Tuesday, 20 December 2011
#15 Norway — Cool and Crazy (2001)
Sorry for the delay, Christmas and all that jazz.
Why I chose this: I decided to walk into the university library, find an Artificial Eye published DVD from a country I hadn't seen a film from and review it. This article is the result.
Cool and Crazy takes a snapshot of the members in a Norwegian all-male choir from a small fishing villiage. We learn about their loves, life and reasons for being in the choir. They come from all walks of life — a businessman, a drug addict, fishermen etc. — and their ages range from early 20s to late 90s. It is fascinating to see completely different men come together to create such beautiful and sad music.
If one is making a documentary, it is important to decide how visible the team are when shooting footage. Perhaps a Michael Moore-like style will be chosen, where the interviewer is as important as the interviewee. The crew may be silent as the subjects talk to the camera, or a fly-on-the-wall approach may be used. If you feel the need to mix and match these techniques, it should be done in a way which complements the content and message. Cool and Crazy has the potential to be a great film, but rings false due to not following that last step.
For the majority of the film, the crew stay silent and allow the choir members to sing and talk to the camera. A false note is struck (pun not intended), however, when the choir sing out in the frozen plains. These scenes, while aesthetically beautiful, feel very forced. The choir have no reason to sing in the cold like that, other than for the director to get some pretty shots, and the voices are obviously re-recorded in a cosy studio. One of the eldest members literally has icicles hanging off his nose during the last scene.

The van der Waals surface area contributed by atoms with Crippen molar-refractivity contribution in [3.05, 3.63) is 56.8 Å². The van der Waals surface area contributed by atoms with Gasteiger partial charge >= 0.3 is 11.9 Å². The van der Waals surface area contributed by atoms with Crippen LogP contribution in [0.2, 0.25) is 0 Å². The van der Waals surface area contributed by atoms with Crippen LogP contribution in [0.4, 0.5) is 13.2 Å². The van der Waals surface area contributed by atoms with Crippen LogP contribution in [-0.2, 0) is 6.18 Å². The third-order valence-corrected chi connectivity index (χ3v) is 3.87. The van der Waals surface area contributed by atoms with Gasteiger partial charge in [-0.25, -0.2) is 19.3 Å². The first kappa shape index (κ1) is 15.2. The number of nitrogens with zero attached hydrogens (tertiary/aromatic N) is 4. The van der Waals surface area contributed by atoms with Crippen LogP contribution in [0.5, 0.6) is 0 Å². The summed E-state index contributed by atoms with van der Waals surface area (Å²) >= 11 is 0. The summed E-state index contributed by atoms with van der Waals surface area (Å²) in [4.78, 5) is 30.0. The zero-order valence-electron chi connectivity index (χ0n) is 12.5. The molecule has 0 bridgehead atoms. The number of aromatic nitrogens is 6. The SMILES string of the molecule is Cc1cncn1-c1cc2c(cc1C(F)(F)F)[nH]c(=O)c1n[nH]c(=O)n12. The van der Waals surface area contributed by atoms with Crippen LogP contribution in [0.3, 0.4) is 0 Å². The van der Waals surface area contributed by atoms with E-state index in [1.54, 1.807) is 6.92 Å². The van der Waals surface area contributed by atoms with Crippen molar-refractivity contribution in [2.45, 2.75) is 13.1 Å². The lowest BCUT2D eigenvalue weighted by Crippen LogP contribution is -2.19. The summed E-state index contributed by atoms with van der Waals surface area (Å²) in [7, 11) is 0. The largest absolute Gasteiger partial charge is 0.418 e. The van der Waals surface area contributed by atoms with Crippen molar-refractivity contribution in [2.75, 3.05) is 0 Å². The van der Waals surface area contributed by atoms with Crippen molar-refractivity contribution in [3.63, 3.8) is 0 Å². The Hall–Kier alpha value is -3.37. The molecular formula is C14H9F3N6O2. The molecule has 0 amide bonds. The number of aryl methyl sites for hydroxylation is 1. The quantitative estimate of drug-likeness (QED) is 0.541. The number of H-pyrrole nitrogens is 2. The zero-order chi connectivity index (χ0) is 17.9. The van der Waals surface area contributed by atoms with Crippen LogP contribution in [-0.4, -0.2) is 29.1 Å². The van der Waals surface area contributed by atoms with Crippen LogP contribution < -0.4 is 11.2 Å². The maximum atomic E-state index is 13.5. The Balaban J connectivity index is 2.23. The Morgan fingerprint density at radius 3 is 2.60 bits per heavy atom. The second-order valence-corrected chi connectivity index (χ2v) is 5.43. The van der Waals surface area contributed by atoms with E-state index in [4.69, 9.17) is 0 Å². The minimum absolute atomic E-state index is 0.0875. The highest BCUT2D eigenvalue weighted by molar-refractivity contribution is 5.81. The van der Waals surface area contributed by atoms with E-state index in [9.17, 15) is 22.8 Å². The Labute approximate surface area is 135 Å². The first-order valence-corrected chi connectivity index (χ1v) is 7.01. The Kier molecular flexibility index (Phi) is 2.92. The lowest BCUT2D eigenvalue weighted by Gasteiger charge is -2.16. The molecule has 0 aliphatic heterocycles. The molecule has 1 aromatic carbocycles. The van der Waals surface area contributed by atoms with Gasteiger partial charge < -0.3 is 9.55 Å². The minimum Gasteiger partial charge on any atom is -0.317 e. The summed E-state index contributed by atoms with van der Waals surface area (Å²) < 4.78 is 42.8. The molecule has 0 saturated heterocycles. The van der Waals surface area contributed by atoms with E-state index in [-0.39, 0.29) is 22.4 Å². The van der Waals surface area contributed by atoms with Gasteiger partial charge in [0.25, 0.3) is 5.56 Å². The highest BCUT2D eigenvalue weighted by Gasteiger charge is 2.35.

One of the highlights is the political conflict which arises when going to Russia as part of a tour and the concert which they sing in when they arrive. The difference in the members lives is very obvious during the trip; one member is a strong-willed communist, some are completely the opposite and others would be more concerned with Bjorn from the fisher's union. These differences are then set aside for the concert and the choir execute a fantastic rendition of the Russian folk piece, "Korobeiniki" (some may know it as the Tetris 1-A music).
While the documentary style of Cool and Crazy seems at odds with it sometimes, the music is beautiful, the lives of the members are interesting to hear about and the meandering pace maintains a calm atmosphere. Those interested in choirs, or music in general will come out of the film feeling rather fulfilled, others may find little substance beneath the songs.
Also recommended from Norway:
Pinchcliffe Grand Prix